Since Berlanti (a co-executive producer for TV's "Dawson's Creek) is obviously trying to show that gay people are like everyone else and face the same sort of interpersonal longings, dilemma and heartbreak, one should be able to replace the gay characters with straight ones and essentially end up with the same film. While the substitution wouldn't be perfect since the characters talk so much about everything related to being gay, for the most part the film would otherwise work as a straight romantic comedy.

In fact, and because of all that talk, the film is reminiscent of a gay version of HBO's "Sex and the City" as crossed with any number of films where the characters sit around and make witty cultural references (here they talk about what cartoon characters might be gay in one scene and compare themselves to a tribe of wild monkeys in a fun montage) while onscreen titles define certain gay or social terms while identifying the film's "chapters."

Some of that gay related talk does get a bit tedious after a while, however, and not because of the homosexual angle, but simply because of the repetition (imagine a bunch of painters or accountants sitting around talking about what cartoon characters would make the best painters or accountants). In fact, the group's "father figure" character, warmly played by "Frasier's" John Mahoney ("The American President," "Primal Fear"), even comments that the men spend too much of their time and lives talking about being gay rather than just being themselves.

As such, Berlanti seems most interested in showing a wide-ranging cross-section of gay characters who ultimately find that their platonic friendship and common bond is the one thing that's holding them back from growing as individuals yet is also what can get them through their various personal dilemmas that come in all shapes and sizes throughout the film.

While that has the sounds of possibly being melodramatic (and it occasionally borders on that with some contrived developments that are supposed to tug at our heartstrings) and some of the characters border on gay stereotypes, the film benefits from the often witty dialogue and the flesh and blood characters that Berlanti has fashioned, along with the performances of those who embody them.

The best involve Timothy Olyphant ("Gone In 60 Seconds," "Go") as the man who's torn between seeing a newly "out" young man - credibly played by Andrew Keegan ("10 Things I Hate About You," TV's "Party of Five") - and his desire to stop having casual sex, and Dean Cain ("Best Man," TV's "Lois and Clark: The New Adventures of Superman") as a love 'em and leave 'em type character who discovers what it's like to be on the receiving end of being used.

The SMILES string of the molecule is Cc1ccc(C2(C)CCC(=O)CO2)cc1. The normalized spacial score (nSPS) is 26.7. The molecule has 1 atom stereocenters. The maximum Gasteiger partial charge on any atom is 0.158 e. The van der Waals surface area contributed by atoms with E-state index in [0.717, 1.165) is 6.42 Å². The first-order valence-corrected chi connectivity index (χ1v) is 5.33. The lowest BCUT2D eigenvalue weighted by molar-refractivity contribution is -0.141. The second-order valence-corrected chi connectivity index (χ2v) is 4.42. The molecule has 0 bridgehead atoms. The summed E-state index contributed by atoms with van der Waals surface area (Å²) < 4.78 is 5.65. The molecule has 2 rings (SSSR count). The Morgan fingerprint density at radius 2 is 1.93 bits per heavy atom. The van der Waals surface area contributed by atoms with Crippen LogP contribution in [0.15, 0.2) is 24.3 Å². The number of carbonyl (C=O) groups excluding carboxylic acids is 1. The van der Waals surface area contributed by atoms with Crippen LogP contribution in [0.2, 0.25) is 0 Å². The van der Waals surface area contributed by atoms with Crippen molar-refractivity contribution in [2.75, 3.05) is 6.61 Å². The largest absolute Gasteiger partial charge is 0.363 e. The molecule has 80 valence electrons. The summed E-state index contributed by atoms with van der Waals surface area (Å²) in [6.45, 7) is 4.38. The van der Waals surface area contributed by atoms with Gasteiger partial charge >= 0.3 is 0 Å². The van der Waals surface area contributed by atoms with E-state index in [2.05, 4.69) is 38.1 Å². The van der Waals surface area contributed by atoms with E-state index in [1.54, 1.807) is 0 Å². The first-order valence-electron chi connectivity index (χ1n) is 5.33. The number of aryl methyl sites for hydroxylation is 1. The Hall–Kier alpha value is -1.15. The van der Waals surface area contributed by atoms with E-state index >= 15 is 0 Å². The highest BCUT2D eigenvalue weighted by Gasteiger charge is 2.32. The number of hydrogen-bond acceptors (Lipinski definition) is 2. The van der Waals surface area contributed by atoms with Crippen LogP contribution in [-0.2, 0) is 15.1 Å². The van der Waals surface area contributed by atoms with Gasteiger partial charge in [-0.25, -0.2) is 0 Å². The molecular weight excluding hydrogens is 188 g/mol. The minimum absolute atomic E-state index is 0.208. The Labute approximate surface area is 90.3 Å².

Other performances from the likes of Matt McGrath ("Boys Don't Cry," "The Impostors") and Ben Weber ("Twister," "The Mirror Has Two Faces") are good, while the lone female characters are represented by Mary McCormack ("Mystery, Alaska," "Private Parts") and Nia Long ("Boiler Room," "The Best Man") as lesbian lovers who want to have a child together in a subplot that doesn't really add much to the proceedings.

Overall, and notwithstanding the gay angle, the film doesn't really offer anything new or explore tenets of love, sex or friendship that haven't been delved into many times before. Nonetheless, Berlanti manages to create credible and likable enough characters and make us sympathize with them that the film comes off as a moderately entertaining and enjoyable experience.

While it's doubtful it will become the huge crossover film that some are predicting, it's sure to be a hit among gay viewers and certainly serves as another stepping stone in the effort of presenting gay characters and stories to straight, mainstream audiences. "The Broken Hearts Club," while probably not for everyone, rates as a 6 out of 10.

Reviewed October 6, 2000 / Posted October 13, 2000